British Villains? Sir Ben Kingsley, Mark Strong & Tom Hiddleston show you why “it’s good to be bad”


Have you ever noticed how in Hollywood, all the villains are played by Brits? Let Jaguar introduce you to the newest British Villain that will make you forget all the usual suspects. #GoodToBeBad

Yes this is Jaguar’s first Super Bowl advert and they pretty much went all out. Starring the amazingly talented British trio, Sir Ben Kingsley, Mark Strong and Tom Hiddleston and directed by the Oscar winning Brit Director Tom Hooper (Kings Speech, Les Mis). Personally the only thing I think is missing is Benedict Cumberbatch or Tom Hardy *insert nerdgasm here* enjoy..

Stunning Photography of the Milky Way in the British Night Sky


They were taken at midnight by astro-photographer Stephen Banks using a bright LED torch.

Military courage recognised by Operational Honours List, Military Cross for hero Gurkha who fought to protect his comrades..

**Embargoed until 00:01 Friday 4 October 2013**

A total of 117 members of the Armed Forces have received honours and awards in the latest Operational Honours and Awards List. Warrant Officer Class 1 Andy Peat’s story is just one example of the many tales of courage shared as scores of personnel from all 3 Services were honoured at an event which was hosted at the Tower of London yesterday, 3 October.

Peat’s is one of 117 awards for gallantry and meritorious service included in Operational Honours and Awards List 41, which covers the period between September 2012 and April 2013. Many of those recognised served with 4th Mechanized Brigade, which deployed to Afghanistan in the autumn of 2012. The list of honours recognises the immense bravery of those who regularly face danger around the world, including those who show heroism saving people from dangerous waters around the UK. Here are just some of the brave stories from servicemen & women:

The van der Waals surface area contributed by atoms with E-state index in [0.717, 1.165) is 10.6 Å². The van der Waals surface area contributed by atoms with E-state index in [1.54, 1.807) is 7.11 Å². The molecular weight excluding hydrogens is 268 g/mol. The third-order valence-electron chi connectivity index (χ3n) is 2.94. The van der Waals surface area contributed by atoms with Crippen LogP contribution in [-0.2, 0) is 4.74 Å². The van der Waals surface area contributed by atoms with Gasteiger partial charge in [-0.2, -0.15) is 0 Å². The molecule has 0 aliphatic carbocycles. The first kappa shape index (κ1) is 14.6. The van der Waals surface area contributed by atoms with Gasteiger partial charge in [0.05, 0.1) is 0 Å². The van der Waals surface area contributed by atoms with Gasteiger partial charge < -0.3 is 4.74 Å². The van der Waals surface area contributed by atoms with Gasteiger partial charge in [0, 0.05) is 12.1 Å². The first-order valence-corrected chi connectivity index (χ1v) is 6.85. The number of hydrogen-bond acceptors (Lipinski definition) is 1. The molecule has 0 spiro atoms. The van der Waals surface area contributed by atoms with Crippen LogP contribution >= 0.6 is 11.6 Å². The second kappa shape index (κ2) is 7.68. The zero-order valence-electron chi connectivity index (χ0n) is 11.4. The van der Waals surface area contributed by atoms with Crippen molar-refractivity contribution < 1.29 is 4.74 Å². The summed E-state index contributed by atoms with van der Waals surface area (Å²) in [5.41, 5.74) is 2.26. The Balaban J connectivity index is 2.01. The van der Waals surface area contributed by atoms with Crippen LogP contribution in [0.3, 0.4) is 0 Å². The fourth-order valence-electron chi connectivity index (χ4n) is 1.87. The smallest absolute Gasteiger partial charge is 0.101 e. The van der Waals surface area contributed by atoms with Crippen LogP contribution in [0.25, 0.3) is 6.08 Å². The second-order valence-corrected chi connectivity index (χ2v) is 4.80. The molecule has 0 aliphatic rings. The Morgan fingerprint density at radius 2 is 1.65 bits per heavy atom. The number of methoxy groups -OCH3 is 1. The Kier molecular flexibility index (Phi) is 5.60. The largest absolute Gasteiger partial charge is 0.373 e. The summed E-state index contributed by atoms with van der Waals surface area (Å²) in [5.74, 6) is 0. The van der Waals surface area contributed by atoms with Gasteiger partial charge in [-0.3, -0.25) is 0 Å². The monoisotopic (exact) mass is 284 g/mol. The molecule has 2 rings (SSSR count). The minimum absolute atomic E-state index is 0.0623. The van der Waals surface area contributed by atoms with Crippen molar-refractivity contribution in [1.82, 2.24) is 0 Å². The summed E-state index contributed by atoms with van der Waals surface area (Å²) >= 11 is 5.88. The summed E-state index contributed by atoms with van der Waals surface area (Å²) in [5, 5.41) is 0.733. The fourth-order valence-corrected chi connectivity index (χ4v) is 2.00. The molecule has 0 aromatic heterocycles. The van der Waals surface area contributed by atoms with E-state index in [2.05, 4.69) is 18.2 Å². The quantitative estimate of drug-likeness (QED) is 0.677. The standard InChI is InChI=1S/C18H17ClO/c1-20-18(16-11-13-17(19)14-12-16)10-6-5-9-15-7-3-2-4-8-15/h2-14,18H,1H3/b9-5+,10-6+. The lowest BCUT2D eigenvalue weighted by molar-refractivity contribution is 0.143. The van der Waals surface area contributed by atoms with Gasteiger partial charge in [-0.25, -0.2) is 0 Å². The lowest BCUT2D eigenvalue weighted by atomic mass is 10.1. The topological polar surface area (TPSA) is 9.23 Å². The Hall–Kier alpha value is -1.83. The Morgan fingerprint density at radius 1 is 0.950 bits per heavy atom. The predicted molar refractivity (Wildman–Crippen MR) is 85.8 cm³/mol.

Lance Corporal Tuljung Gurung (left) from The Royal Gurkha Rifles, 28, was on guard duty at Patrol Base Sparta in Lashkar Gah when two insurgents used the cover of a sandstorm to try to get into the base. He shouted a warning at the men and was immediately shot at,- a bullet struck his helmet and knocked him to the ground.

As he stood he saw a grenade which had been thrown by his attackers bounce from the ceiling of his guard post and land next to him. He picked it up and threw it back, but as it detonated he was again hurled to the floor. Fighting hand-to-hand with one of the attackers the pair fell from the guard tower as Lance Corporal Gurung fought him off with his kukri – the traditional Nepalese knife used by Gurkhas.
He said:
“He was quite a bit bigger than me. I just started to hit him. I just thought I don’t want to die. If I am alive I can save my colleagues, before he does something I have to do something”. The insurgent then fled the scene. For displaying the highest levels of gallantry and courage Lance Corporal Gurung was awarded the Military Cross.”

rfnbentaylorrdg-006w200Rifleman Benjamin Taylor, an Army Reservist who rescued eight of his comrades in complete darkness from a Mastiff armoured personnel carrier which had overturned into a canal has been awarded the Queen’s Gallantry Medal.

The 21 year old roofer from Shrewsbury, who was serving with 4th Battalion The Mercian Regiment, was catapulted from the top of the vehicle carrier as it slid into the canal and began filling with water. He then waded back and helped each soldier to safety through a submerged gun turret. He said:
“I didn’t know if we would come under attack but all I could think about was getting my ‘family’ out of the vehicle. It was upturned and the only escape route was through the submerged turret. I shouted to the others to remove their armour and helmets but bring a weapon. I kept going under, putting my head and arm through to grab and guide each one out. It was exhausting. I didn’t think about whether I was risking my life. I just needed to get them out.”

Corporal Josh Griffiths who saved the lives of his wounded comrades when he battled Afghan insurgents, despite breaking his back, has been awarded with the Conspicuous Gallantry Cross.

The 24-year-old from The Mercian Regiment was sitting down to eat a beef stir-fry at his base when a suicide bomber drove a truck into the wall. Corporal Griffiths broke his back after being thrown by the blast, but in the fire fight that followed he protected his fellow wounded soldiers and stopped the insurgents.
He said:
“I heard lads screaming so the job just took over and I pushed forward, treated them and pushed forward again.”